Sacred Journey
Lawrence Main, peripatetic extraordinaire, is making a sacred journey throughout Britain. He plans to spend three nights on Bennachie in Aberdeenshire as part of his communion with the earth, thanking the Mither for her part in holding a vision of what this ancient stronghold and Pictish kingdom meant to its people. We do not publish his dates, for privacy, but wish him well on his pilgrimage.

29
Nov
09

Friends of Grampian Stones Lammas newsletter 2003 Vol. XVI #3

FOGS Lammas newsletter XIV-3 August 2003

Ups and Downs
COUNTING on the state to care for our monuments has never been the FOGS way. In the northeast we like to check matters for ourselves and have always be quick to relay information to government when an ancient site appeared under threat. We are all aware of the lack of interest shown by Historic Scotland for ‘unscheduled’ sites – a situation where the local on-the-ground network triumphs in adversity, and we continue to maintain our stance for full protection for all monuments. It is unacceptable, however, to find ‘scheduled’ monuments not being adequately conserved, simply for lack of staffing or funding.

Such is the case at the recumbent stone circle of Balgorkar or Castle Fraser NJ 715 125 where one megalith, knocked over during close ploughing, has remained fallen and damaged for over a year.

One remedy suggested by FOGS as long ago as 1989 and taken to the level of ratification in a preliminary paper by government but then shelved, is to compensate farmers for leaving a ‘set-aside’ buffer zone around a stone circle unploughed.

This not only avoids accidents such as at Castle Fraser, but allows visitor access and something close to the ‘feel’ of the original.

As we know, FOGS helped create such a ‘feel’ at Kirkton of Bourtie RSC (NJ801 249) last September with a bale circle surrounding the stones. Our offer to compensate the farmer privately to keep the resulting precinct unploughed – up to the equivalent of government ‘set-aside’ – was turned down, not because of the money, but because no other farmer was doing it! The bale circle lasted until July, but close ploughing has again prevailed, making the circle look even more derelict than before. This is an HS matter.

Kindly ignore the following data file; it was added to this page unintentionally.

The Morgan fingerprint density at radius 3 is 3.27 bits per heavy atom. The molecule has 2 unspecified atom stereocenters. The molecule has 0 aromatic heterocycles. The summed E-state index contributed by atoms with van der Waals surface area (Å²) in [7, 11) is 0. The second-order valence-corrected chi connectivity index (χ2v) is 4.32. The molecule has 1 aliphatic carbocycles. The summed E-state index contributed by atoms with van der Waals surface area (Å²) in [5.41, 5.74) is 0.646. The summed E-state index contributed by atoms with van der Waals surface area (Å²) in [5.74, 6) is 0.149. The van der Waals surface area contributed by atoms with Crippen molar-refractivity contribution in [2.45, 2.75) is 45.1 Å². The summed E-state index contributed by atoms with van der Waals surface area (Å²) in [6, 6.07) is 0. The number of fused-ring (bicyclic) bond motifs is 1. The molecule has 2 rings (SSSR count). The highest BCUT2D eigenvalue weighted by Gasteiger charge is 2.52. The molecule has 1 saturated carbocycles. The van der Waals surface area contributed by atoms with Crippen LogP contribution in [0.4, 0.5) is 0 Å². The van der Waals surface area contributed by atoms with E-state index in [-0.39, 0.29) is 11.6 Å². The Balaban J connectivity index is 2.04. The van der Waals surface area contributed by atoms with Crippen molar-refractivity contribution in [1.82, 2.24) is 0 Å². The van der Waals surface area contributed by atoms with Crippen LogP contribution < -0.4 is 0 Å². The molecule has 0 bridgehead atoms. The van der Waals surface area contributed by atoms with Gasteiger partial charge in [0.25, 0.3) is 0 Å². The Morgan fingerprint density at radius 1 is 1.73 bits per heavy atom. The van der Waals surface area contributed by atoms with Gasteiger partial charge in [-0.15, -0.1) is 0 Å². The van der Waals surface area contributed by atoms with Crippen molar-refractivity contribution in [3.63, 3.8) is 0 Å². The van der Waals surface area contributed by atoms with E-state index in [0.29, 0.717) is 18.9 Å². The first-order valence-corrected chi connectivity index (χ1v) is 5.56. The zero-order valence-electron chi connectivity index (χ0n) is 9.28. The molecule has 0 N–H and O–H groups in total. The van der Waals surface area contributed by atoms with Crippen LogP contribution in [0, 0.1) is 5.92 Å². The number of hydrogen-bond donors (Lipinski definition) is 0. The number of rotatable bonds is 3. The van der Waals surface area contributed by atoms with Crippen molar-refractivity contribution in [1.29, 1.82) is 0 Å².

Thankfully many farmers leave a respectful distance around stones, but there are glaring exceptions. Is it not time for our politicians – if they profess to look after our heritage – to put their(our) money where it does most good? Every NE farmer owning or renting a field with a ‘scheduled’ antiquity would cost the state approximately £200 per site at a generous estimate. Some (single monoliths or avenues) would rate less.

Bureaucracy is welll-placed to administer such a payment (combination of HS scheduling and agricultural set-aside systems), but close ploughing continues. Fourteen years is a long time for FOGS to remain silent. It seems it may be time for us to flex our stoney muscles once more.
©2003-2009MCY

2003 AGM at Balquhain

Balquhain recumbent stone circle and quartz outlier

Balquhain recumbent stone circle and quartz outlier

BALQUHAIN in the Garioch is one of those miraculous recumbent stone circles which has been left in best care: that of the landowner – continuity assured, passing father to son in the Strachan family for three generations. Although a scheduled monument on the Historic Scotland list, its survival intact is notable: no interpretative signboards or erroneous road signs costing a fortune; no twee carparks; just a simple farm track and field boundary access with a magnificent treasure at the end of it.

The horizon is blocked only on the North by Gallow Hill; other Garioch stone circles are clearly visible and, for those who like spectacular celestial events to mark their AGM, there is the Bennachie equinox sunset roll-down as a bonus.

This is your invitation to attend FOGS 2003 annual meeting at 2p.m. Sunday September 21st at Balquhain, NJ 735 241. From A96 1m N of Inverurie take Chapel of Garioch turnoff (W) for 1 mile, passing Echo Vale; turn N (right) at Mains of Balquhain farm with its 13thC keep, follow farm track, and park at cottar houses. Access to Balquhain RSC is by field march & will be FOGS AGM signposted. The stone circle has been carefully wide-ploughed by the Strachans, although, as mentioned in our solstice news, they receive no compensation for doing this. Its main megaliths are cupmarked and, unique in the Garioch, a full-size all-quartz outlier seems to have equinoctial possibilities! All but one of its perimeter stones are in original positions. We are hoping for a good turnout, to foster our usual multi-discipline expertise in art, dowsing, astronomical alignment, geology and engineering – not to mention history, ritual and conjecture!